The chairman of Victoria's Adult Parole Board says his organisation received no information that Melbourne siege attacker Yacqub Khayre was on a terrorism watchlist before he was released from custody in December.
Victoria Parole Board chairman Peter Couzens on Wednesday told Macquarie Radio that the proper processes were followed when Khayre was granted parole after serving time in prison.
Judge Couzens said his board was aware that Khayre was acquitted of plotting an attack in 2009 at the Holsworthy Army base in Sydney, and had further undertaken a de-radicalisation program.
But the board was never told Khayre was on a terror watch list, according to Mr Couzens.
"We were not told anything along those lines either at the time of making the order that he be released on parole, or subsequently," Judge Couzens said.
"The board received absolutely no information from either Corrections or external services which would cause us to have any concerns about risk to the public."
This comes as talk that Australia's spy agencies could have a say on whether terror suspects in prison get parole after Yacqub Khayre killed a man and attacked police just months after his release.
Victorian Premier Daniel Andrews wants ASIO and the Australian Federal Police to make direct submissions to state parole boards for offenders on the terror watch list.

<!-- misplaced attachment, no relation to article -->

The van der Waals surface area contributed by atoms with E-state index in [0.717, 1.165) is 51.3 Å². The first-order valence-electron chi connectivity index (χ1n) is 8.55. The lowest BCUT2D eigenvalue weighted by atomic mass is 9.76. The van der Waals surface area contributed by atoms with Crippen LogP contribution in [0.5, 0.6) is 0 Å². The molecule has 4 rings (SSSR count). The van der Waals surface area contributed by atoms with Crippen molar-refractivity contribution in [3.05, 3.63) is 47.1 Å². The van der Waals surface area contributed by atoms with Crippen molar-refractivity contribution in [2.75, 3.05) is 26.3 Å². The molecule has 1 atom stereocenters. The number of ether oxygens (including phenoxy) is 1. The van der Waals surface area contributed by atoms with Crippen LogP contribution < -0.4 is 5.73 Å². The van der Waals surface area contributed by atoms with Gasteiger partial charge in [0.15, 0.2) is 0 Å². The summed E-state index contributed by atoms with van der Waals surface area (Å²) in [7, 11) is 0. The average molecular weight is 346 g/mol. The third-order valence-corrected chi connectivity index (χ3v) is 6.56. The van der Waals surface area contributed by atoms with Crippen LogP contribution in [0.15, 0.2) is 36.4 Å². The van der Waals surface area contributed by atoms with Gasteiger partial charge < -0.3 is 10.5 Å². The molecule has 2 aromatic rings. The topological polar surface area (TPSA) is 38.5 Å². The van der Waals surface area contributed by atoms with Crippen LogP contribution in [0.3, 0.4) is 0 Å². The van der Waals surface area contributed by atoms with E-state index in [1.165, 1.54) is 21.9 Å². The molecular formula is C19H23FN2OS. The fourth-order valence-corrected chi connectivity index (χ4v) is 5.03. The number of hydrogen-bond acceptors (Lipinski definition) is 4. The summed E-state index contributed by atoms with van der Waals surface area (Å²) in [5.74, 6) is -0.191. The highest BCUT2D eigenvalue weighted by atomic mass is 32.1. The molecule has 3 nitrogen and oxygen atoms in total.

But Prime Minister Malcolm Turnbull says Victoria is trying to abdicate its responsibility for its own criminals.
Khayre, 29, was paroled in December after being jailed for a violent home invasion, and he had previously been acquitted over a 2009 terror plot.
Mr Turnbull slammed Victoria's parole system, questioning how someone with a violent past who was once charged with terrorism could be released.
"We certainly want to make sure that people like Khayre are not released on parole and we are going to have a very serious discussion about this at COAG," the prime minister told 3AW on Wednesday.
Watch: Gunman should not have been on parole: PM
Mr Andrews will take his plan for spies to have a say on parole to COAG in Hobart on Friday.
"(If) parole decisions need to be made for someone on a terrorist watch list, we want the experts in our national security agencies to be directly involved in the decision making process," Mr Andrews said in a statement.
Khayre was part of an official deradicaliastion program run by the Islamic Council of Victoria.
There are 22 Victorians currently part in the program, including five people who are living in the community and monitored by Victoria Police.
Victoria's Police Minister Lisa Neville said ASIO monitored Khayre "intensively" for years after the 2009 terror plot.
"They assessed him as being very low risk, they assessed him with actually having been de-radicalised," she told reporters.
"(Mr Turnbull) needs to get his head around how national counter terrorism work operates across our states," Ms Neville said.
"We rely on ASIO, we rely on federal police for this sort of information and if you're going to have a system where that impacts on risk and parole systems, which is what we're proposing, he needs to make sure his agencies are well placed to provide the best possible information."
Opposition leader Matthew Guy said ASIO and the AFP should have been involved in parolee decisions "from the very start."
"The government appears to be, as far as I can see, panicking about a system it's had two and a half years to fix," he told reporters.